The BioPen device consists of stem cells and growth factors and works on principles similar to those used in 3D printing.
When a surgeon 'draws' with the pen on the site of the injury, then live cells and growth factors are delivered inside a bio-polymer by a second, outer layer of gel material. A low powered ultra-violet light source is also used to solidify the ink during dispensing.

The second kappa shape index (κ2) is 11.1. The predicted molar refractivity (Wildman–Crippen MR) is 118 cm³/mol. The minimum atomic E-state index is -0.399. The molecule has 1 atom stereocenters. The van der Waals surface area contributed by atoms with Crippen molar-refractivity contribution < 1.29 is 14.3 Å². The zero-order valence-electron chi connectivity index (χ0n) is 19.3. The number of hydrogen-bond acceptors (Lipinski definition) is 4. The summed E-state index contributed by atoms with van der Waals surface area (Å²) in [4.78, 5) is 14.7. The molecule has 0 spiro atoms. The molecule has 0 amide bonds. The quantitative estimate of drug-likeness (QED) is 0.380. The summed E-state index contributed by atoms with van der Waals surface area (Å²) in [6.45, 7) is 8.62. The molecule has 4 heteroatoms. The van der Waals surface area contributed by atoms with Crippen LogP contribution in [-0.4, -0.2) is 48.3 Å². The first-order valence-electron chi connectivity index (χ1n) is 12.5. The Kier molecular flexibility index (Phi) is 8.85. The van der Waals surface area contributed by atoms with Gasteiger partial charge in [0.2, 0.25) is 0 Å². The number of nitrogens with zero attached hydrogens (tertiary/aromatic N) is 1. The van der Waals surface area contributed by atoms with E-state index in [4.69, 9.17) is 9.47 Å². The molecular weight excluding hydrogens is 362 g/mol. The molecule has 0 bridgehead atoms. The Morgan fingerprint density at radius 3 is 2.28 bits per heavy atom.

"This type of treatment may be suitable for repairing acutely damaged bone and cartilage, for example from sporting or motor vehicle injuries. Professor Wallace's research team brings together the science of stem cells and polymer chemistry to help surgeons design and personalize solutions for reconstructing bone and joint defects in real time", Professor Peter Choong from St Vincent's Hospital Melbourne, who will be working on optimizing the cell material for use in clinical trials, said.